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Changes in large-scale controls of Atlantic tropical cyclone activity with the phases of the Atlantic multidecadal oscillation
SMHI, Research Department, Climate research - Rossby Centre. Climate Forecasting Unit, Institut Cátála de Ciènces del clima (IC3).
2015 (English)In: Climate Dynamics, ISSN 0930-7575, E-ISSN 1432-0894, Vol. 44, no 7-8, 1801-1821 p.Article in journal (Refereed) Published
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Abstract [en]

Atlantic tropical cyclone activity is known to oscillate between multi-annual periods of high and low activity. These changes have been linked to the Atlantic multidecadal oscillation (AMO), a mode of variability in Atlantic sea surface temperature which modifies the large-scale conditions of the tropical Atlantic. Cyclone activity is also modulated at higher frequencies by a series of other climate factors, with some of these influences appearing to be more consistent than others. Using the HURDAT2 database and a second set of tropical cyclone data corrected for possible missing storms in the earlier part of the record, we investigate, through Poisson regressions, the relationship between a series of climate variables and a series of metrics of seasonal Atlantic cyclone activity during both phases of the AMO. We find that, while some influences, such as El Nino Southern oscillation, remain present regardless of the AMO phase, other climate factors show an influence during only one of the two phases. During the negative phase, Sahel precipitation and the North Atlantic oscillation (NAO) are measured to play a role, while during the positive phase, the 11-year solar cycle and dust concentration over the Atlantic appear to be more important. Furthermore, we show that during the negative phase of the AMO, the NAO influences all our measures of tropical cyclone activity, and we go on to provide evidence that this is not simply due to changes in steering current, the mechanism by which the NAO is usually understood to impact Atlantic cyclone activity. Finally, we conclude by demonstrating that our results are robust to the sample size as well as to the choice of the statistical model.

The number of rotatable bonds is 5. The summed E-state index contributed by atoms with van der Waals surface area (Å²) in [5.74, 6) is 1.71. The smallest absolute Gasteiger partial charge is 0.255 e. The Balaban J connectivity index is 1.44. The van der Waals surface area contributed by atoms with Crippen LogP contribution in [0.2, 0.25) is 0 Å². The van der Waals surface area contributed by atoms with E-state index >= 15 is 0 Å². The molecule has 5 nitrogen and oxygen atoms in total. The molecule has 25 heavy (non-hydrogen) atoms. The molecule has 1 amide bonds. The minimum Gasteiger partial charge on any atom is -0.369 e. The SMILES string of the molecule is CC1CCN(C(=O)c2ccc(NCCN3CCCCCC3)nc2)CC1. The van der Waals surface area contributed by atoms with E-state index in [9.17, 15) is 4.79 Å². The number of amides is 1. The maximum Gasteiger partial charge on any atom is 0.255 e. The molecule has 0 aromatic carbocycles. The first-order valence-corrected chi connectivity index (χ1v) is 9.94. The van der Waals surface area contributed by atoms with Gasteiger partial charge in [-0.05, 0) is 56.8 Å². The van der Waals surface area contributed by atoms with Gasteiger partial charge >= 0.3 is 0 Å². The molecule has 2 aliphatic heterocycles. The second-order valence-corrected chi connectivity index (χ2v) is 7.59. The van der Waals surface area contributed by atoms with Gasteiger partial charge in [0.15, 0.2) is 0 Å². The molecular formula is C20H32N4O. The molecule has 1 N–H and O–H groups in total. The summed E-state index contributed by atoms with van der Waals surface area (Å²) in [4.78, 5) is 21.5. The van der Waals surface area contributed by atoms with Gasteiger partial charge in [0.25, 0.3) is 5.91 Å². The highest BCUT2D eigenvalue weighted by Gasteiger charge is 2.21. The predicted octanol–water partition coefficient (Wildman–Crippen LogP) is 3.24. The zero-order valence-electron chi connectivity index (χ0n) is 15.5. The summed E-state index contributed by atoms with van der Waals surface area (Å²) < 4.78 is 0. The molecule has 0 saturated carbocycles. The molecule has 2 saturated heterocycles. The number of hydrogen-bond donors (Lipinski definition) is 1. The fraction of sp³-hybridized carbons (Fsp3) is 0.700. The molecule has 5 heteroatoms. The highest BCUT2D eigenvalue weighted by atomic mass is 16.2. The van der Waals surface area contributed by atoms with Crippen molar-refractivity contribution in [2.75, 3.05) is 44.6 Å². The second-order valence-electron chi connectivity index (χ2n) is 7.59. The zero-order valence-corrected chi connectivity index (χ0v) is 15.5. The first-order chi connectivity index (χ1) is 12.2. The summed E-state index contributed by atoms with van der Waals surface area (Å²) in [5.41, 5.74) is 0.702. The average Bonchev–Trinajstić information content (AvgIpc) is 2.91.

Place, publisher, year, edition, pages
2015. Vol. 44, no 7-8, 1801-1821 p.
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Climate Research
Research subject
Climate
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URN: urn:nbn:se:smhi:diva-2005DOI: 10.1007/s00382-014-2186-5ISI: 000351458300006OAI: oai:DiVA.org:smhi-2005DiVA: diva2:919154
Available from: 2016-04-13 Created: 2016-03-03 Last updated: 2016-04-13Bibliographically approved

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CiteExportLink to record
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  • apa
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